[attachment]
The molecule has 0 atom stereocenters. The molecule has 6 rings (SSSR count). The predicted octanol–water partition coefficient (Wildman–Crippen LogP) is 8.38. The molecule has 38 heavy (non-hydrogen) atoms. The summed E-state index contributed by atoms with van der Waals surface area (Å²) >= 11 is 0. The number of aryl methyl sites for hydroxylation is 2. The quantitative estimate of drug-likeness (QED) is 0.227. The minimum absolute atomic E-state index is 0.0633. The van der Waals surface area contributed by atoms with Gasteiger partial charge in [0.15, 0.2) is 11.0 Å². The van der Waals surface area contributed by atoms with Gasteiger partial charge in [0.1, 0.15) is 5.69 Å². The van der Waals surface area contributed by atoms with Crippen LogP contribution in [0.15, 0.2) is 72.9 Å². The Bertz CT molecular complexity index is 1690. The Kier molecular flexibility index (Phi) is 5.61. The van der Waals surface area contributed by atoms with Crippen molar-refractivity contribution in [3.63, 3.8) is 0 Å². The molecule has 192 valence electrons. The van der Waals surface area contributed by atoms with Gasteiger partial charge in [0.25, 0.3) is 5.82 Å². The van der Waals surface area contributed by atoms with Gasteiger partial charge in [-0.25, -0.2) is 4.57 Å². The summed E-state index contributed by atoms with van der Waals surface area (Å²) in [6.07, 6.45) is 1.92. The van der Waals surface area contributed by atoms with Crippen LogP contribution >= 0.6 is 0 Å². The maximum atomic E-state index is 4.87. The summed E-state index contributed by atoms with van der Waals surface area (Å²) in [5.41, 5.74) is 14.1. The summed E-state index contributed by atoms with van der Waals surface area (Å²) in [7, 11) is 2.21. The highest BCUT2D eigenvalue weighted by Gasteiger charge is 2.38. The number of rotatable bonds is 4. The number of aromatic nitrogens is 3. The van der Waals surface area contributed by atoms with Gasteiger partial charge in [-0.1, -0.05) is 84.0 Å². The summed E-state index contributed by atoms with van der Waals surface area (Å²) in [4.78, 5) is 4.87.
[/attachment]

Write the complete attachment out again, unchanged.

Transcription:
The molecule has 0 atom stereocenters. The molecule has 6 rings (SSSR count). The predicted octanol–water partition coefficient (Wildman–Crippen LogP) is 8.38. The molecule has 38 heavy (non-hydrogen) atoms. The summed E-state index contributed by atoms with van der Waals surface area (Å²) >= 11 is 0. The number of aryl methyl sites for hydroxylation is 2. The quantitative estimate of drug-likeness (QED) is 0.227. The minimum absolute atomic E-state index is 0.0633. The van der Waals surface area contributed by atoms with Gasteiger partial charge in [0.15, 0.2) is 11.0 Å². The van der Waals surface area contributed by atoms with Gasteiger partial charge in [0.1, 0.15) is 5.69 Å². The van der Waals surface area contributed by atoms with Crippen LogP contribution in [0.15, 0.2) is 72.9 Å². The Bertz CT molecular complexity index is 1690. The Kier molecular flexibility index (Phi) is 5.61. The van der Waals surface area contributed by atoms with Crippen molar-refractivity contribution in [3.63, 3.8) is 0 Å². The molecule has 192 valence electrons. The van der Waals surface area contributed by atoms with Gasteiger partial charge in [0.25, 0.3) is 5.82 Å². The van der Waals surface area contributed by atoms with Gasteiger partial charge in [-0.25, -0.2) is 4.57 Å². The summed E-state index contributed by atoms with van der Waals surface area (Å²) in [6.07, 6.45) is 1.92. The van der Waals surface area contributed by atoms with Crippen LogP contribution >= 0.6 is 0 Å². The maximum atomic E-state index is 4.87. The summed E-state index contributed by atoms with van der Waals surface area (Å²) in [5.41, 5.74) is 14.1. The summed E-state index contributed by atoms with van der Waals surface area (Å²) in [7, 11) is 2.21. The highest BCUT2D eigenvalue weighted by Gasteiger charge is 2.38. The number of rotatable bonds is 4. The number of aromatic nitrogens is 3. The van der Waals surface area contributed by atoms with Gasteiger partial charge in [-0.1, -0.05) is 84.0 Å². The summed E-state index contributed by atoms with van der Waals surface area (Å²) in [4.78, 5) is 4.87.